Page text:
Opinion: In fable of a giant, CPS kids and teachers get crushed

SHARE Opinion: In fable of a giant, CPS kids and teachers get crushed

Michael E. Brunson, recording secretary of the Chicago Teachers Union, answers questions at a press conference supporting the Financial Transaction Tax Act. | Rich Hein/Sun-Times

A wise older woman once told me a tale that offers a charmingly unique perspective on the creation of this world.

Somewhere high on a hidden mountain, she said, a giant is sleeping. He has been sleeping for a great number of years. And this world that we experience — and everything in it — is nothing more than his dream: figments and creatures of his imagination.


I told the wise older woman that the giant’s dream seemed to me more like a nightmare. I look around and see so much injustice: greed, unending folly, violence and suffering. I see people sifted and sorted like widgets and treated accordingly. I see lost souls and broken lives. Dreams are supposed to be pleasant, aren’t they? This dream is a nightmare.

But then, I realized, it all depends on where you fit and what role you play in the giant’s surreal cosmos.

The giant’s dream is peopled by some who gloriously but anxiously revel in wealth and power; by others who are ground down by anxiety and misery; and by fewer and fewer people who sit in the middle, watching and commenting as if untouched. And all think: “twas ever thus.”

The charmed few in the giant’s dream go by many titles: hedge funders, stock traders, private equity investors, corporate moguls, philanthropists, professional managers, CEOs, economists, media pundits — the list goes on. I’ve heard them called “the 1 percent.” I’ve heard some called “the 0.1 percent.” They sit atop a magnificent pyramidal financial-economic-political-social structure. They are ensconced in splendorous glory, while those closer and closer to the base of the pyramid are crushed under the weight of all who are situated above them. Life sucks at the bottom.

Imagine, now, where Chicago Public School students and their parents fit in this pyramid. Imagine where public school educators fit. Imagine where the majority of Chicago and Illinois taxpayers fit. And imagine how high up, at the very top, sit the very wealthy in a flat-tax state. Imagine where wealthy investors at the Chicago Mercantile Exchange sit.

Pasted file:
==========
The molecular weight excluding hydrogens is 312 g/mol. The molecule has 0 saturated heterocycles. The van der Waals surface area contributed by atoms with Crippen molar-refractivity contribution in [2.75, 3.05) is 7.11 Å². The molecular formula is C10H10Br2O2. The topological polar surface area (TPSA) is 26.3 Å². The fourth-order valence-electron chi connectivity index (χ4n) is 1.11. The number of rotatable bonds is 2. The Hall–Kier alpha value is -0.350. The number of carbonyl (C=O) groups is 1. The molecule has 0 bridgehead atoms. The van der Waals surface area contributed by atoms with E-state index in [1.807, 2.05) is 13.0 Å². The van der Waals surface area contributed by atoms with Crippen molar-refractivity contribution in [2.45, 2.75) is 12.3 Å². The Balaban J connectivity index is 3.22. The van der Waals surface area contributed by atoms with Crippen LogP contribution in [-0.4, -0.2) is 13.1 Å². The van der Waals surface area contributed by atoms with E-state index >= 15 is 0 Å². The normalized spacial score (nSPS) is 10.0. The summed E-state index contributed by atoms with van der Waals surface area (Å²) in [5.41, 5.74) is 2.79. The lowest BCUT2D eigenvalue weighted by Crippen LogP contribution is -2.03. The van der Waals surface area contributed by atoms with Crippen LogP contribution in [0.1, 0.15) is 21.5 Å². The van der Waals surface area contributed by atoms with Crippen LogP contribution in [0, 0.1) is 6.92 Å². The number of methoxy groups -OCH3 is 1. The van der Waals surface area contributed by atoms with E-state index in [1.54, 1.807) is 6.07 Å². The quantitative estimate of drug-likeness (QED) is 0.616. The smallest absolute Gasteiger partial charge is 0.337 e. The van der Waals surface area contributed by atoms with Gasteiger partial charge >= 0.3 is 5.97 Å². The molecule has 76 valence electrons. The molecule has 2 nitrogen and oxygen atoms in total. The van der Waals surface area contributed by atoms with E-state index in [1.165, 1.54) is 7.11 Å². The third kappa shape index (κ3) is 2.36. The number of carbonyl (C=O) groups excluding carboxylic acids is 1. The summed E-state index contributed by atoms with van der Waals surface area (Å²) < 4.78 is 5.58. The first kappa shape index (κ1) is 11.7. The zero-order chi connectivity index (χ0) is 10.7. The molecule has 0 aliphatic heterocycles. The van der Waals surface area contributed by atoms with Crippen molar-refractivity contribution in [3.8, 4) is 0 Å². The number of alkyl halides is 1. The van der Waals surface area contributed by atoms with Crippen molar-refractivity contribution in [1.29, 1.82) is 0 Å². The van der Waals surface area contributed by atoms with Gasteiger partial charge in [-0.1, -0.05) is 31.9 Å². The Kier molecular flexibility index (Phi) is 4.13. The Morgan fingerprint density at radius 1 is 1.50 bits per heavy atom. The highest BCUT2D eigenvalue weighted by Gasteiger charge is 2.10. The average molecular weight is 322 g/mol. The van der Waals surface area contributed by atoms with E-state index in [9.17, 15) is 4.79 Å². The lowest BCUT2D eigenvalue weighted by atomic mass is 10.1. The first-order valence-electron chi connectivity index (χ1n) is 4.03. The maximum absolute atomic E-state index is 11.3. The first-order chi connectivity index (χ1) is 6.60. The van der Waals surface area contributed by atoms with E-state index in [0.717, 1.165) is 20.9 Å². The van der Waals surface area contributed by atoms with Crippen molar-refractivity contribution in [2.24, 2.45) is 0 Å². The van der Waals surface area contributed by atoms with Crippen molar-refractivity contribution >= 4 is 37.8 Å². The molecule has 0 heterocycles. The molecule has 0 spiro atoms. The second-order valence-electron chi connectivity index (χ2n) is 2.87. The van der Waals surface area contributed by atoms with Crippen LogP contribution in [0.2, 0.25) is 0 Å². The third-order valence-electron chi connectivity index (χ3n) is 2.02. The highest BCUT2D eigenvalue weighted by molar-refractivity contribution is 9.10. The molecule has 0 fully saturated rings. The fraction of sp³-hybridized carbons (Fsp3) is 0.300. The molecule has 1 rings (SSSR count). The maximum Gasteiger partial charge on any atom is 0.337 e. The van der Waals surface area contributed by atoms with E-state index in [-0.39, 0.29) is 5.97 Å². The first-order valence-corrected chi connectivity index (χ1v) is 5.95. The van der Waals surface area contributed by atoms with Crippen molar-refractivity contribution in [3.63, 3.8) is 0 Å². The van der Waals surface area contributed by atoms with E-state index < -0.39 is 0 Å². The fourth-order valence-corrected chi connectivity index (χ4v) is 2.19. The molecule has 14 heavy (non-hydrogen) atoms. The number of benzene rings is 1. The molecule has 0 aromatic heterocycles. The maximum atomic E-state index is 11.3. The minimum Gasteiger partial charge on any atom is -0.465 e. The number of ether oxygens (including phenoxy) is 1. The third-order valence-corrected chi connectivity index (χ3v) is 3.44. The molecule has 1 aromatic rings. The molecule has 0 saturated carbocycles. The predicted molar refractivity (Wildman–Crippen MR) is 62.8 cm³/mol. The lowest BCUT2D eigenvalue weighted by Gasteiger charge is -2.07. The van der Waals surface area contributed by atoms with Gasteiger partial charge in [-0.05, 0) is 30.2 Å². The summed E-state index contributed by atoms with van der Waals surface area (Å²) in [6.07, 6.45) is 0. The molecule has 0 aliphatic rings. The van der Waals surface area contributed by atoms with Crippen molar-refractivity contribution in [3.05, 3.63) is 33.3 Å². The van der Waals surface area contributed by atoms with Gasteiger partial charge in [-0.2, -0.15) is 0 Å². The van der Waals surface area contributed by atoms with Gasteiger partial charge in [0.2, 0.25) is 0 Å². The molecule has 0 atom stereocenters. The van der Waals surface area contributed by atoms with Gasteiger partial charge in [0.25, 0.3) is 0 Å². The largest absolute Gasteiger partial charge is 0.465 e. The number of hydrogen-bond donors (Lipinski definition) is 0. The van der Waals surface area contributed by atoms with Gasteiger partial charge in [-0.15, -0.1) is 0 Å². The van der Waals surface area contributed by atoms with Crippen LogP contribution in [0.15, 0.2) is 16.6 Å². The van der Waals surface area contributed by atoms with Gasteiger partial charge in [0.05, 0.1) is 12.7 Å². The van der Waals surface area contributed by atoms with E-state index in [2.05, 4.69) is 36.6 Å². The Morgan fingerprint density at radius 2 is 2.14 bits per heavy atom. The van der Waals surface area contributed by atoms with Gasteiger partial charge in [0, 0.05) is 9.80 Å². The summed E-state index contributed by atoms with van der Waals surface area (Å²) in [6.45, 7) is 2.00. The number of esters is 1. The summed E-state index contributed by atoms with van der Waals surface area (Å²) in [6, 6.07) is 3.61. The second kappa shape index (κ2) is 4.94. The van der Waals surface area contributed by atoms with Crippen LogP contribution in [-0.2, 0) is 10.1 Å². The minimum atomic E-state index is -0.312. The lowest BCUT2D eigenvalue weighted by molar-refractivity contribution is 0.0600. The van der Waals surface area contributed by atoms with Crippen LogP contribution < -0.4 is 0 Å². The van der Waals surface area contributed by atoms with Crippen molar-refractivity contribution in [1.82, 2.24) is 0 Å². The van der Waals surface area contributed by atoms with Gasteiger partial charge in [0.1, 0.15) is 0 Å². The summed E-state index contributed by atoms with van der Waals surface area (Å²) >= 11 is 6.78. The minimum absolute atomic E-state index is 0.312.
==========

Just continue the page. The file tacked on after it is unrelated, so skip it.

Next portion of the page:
Imagine all this as you ask three questions:

  • Who bears the ponderous weight of those who sit above them?
  • Who has already given the most?
  • Who should sacrifice first?

The teachers, paraprofessionals, and clinicians that work in Chicago’s public schools have already sacrificed blood, sweat and tears over and above the hard work they put in educating and caring for our students every day. And, yes, they have sacrificed with salary cuts and compensation modifications in the past to help shore up a broke-on-purpose public school system. Meanwhile, more than 100 million contracts change hands at the Chicago Mercantile Exchange daily, with fees being paid to the handlers, but no taxes paid to the city or state!

Further, there are those in Chicago and Illinois who can brag like Warren Buffett that they pay less in taxes than the much lower-wage assistants who serve them.

When it comes to sacrifice for the greater good, why not start at the top of the pyramid so all can witness the true magnificence of the glorious who sit above? Why not flatten this inequitable and onerous pyramid into a fair and equitable field of dreams?

And yet our sleeping giant on a mountain, this humanoid behemoth, continues to dream his dream of injustice: oppression, repression, inequity, misery and discrimination.

Well, anyway, back to the wise older woman. With a gleam in her eye, she delivered the punch line to her tale: “The giant is about to wake up!”

Michael E. Brunson is recording secretary of the Chicago Teachers Union.

Follow the Editorial Board on Twitter: Follow @csteditorials

Tweets by @CSTeditorials

Send letters to letters@suntimes.com

The Latest
Best-case scenario, Sky coach/GM James Wade re-signs Vandersloot and Parker and the franchise puts off a rebuild for another year. Worst-case scenario, the Sky are forced to say goodbye to two of the WNBA’s most influential players at the same time.
Bet on it: I’ve got the Owls as my upstart outsider to make it to Houston, and at 60-1, that would mean big money
Kurashev has produced two fantastic stretches so far this season, highlighted by his dominant performance Jan. 17 against the Sabres. But the 23-year-old forward is still battling inconsistency.
I’ve got Florida Atlantic as my upstart outsider to make the NCAA semifinals in Houston.
“Most people still think of libraries as a place with books, you can hang out, it’s quiet,” Lincolnwood’s library director says. “That’s not what libraries are anymore.”